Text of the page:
Mercy struggles to fill specialized post to help victims of sexual assault

By Katherine Wartell

Officials at Mercy Regional Health Center are looking to hire a much-needed nurse in the Emergency Department who can assist sexual assault victims following their assault and collect evidence for law enforcement.

The position, known as a SANE/SART (Sexual Assault Nurse Examiner/Sexual Assault Response Team) coordinator, has been open since last summer, after the former coordinator, Stephanie Reich, resigned and moved to Topeka.

Since mid-July, sexual assault victims have had to be transported to other cities so that rape kits can be administered and other evidence collected as Riley County does not have a specially trained nurse to assist in the process.

The role is highly specialized, requiring a 40-hour preceptor class to be qualified to work with adult victims and an additional 40 hours to be able to assist pediatric patients.

Jana Bowman, marketing and public relations director for Mercy Regional Health Center, said the hospital’s SANE/SART team still exists, but on a limited basis. That means the hospital can still treat sexual assault victims, but, Bowman said, they are generally sent to Topeka or Salina for actual evidence collection, as the process requires specialized training.

The evidence collection process includes using a KBI rape kit and gathering photographic evidence. And, Bowman said, the nurse who collects the evidence can testify in court regarding this process.

The SANE/SART coordinator would lead the team on a full-time basis and would be on-call in emergency situations.

According to a February 2012 article in Mercy’s Up Close magazine, the response team members include physicians who serve as medical directors, hospital social workers, sexual assault advocates, law enforcement agents and social service representatives when children may be involved.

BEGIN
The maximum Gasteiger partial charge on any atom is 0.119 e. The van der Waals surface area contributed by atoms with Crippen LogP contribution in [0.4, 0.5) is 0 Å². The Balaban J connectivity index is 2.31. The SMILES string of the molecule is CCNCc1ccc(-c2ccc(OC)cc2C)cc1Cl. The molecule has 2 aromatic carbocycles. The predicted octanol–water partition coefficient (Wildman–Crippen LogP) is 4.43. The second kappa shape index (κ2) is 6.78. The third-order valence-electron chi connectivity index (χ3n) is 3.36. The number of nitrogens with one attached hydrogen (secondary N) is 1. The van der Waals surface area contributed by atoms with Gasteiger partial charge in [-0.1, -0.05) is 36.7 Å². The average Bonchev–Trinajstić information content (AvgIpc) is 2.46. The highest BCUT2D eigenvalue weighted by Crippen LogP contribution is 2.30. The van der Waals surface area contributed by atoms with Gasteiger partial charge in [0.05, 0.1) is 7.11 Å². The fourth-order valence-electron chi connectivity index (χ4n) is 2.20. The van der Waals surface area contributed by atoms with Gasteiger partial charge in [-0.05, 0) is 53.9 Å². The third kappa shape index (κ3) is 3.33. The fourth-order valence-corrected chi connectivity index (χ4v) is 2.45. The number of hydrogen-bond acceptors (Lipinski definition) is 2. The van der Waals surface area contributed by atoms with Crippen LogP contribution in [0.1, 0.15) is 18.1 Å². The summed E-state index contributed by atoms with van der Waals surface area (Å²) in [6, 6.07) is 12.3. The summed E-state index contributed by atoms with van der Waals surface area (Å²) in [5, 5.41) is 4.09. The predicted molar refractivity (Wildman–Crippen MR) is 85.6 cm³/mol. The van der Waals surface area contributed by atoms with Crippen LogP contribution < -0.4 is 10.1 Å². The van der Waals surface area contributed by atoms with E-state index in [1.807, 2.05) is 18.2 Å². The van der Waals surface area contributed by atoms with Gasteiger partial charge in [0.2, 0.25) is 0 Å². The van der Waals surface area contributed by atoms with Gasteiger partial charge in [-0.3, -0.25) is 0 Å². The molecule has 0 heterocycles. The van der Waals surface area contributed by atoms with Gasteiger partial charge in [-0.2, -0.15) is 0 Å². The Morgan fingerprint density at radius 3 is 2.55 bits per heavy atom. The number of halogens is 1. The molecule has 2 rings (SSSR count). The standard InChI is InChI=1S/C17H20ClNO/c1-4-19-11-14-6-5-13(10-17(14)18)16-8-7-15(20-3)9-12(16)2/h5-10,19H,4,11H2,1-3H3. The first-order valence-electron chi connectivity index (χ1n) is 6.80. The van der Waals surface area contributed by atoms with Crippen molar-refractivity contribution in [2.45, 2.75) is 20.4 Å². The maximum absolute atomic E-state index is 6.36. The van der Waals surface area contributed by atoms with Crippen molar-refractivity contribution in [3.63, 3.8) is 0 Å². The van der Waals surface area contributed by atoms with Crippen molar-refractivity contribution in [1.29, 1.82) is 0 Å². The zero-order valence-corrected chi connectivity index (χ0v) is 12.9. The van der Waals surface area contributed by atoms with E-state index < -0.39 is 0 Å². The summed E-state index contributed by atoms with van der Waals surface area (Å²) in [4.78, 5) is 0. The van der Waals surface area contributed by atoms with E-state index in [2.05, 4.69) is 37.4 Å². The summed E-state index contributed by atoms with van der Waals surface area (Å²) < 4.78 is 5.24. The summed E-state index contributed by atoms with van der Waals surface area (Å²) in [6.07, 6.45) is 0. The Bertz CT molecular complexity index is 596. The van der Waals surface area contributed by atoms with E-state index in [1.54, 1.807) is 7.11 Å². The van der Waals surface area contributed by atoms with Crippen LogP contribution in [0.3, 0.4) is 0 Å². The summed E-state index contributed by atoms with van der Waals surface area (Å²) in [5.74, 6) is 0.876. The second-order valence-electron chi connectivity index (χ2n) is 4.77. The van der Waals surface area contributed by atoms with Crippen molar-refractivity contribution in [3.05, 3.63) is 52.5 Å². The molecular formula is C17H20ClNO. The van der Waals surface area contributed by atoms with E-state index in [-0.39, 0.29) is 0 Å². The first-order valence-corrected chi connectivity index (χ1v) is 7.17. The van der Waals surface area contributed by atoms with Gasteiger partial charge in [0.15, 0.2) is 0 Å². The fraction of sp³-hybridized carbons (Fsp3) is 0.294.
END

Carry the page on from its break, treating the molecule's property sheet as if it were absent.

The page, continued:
Bowman said the hospital sees eight to nine patients who need SANE/SART services a month, and she said that of those patients, only about half come from Riley or Pottawatomie counties.

She said there has not been much interest in the position.

Though the matter has been an issue since July, it was brought to the attention of county commissioners Thursday by Riley County Attorney Barry Wilkerson, whose office uses the evidence and testimony from trained nurses for prosecution.

As it is, Capt. Jeff Hooper with the Riley County Police Department said victims who report their assaults to police are generally interviewed first and then transported to Topeka or Salina by an officer or detective.

He said the process usually takes about 10 to 12 hours.

The officer who accompanies the victim will then ensure the evidence is transferred to the Kansas Bureau of Investigation, Wilkerson said.

But officials said they do not want this to discourage victims from reporting their assaults, and Hooper said victims do not have to pay for transport to other counties.

Still, Jayme Morris-Hardeman, executive director of Sunflower CASA Project Inc., an agency that advocates for children, said, “it is extremely frustrating for those of us who work in the field,” adding that it is important that the county have nurses who are trained to work with children.

Transporting the victims and paying for nurses from other counties to travel to Manhattan and testify in court also presents extra costs for the county.

On Thursday, commissioners agreed that they would work together with other departments in addressing the issue.

Terms of Service | Privacy Policy | The Manhattan Mercury, 318 North 5th Street, Manhattan, Kansas, 66502 | Copyright 2016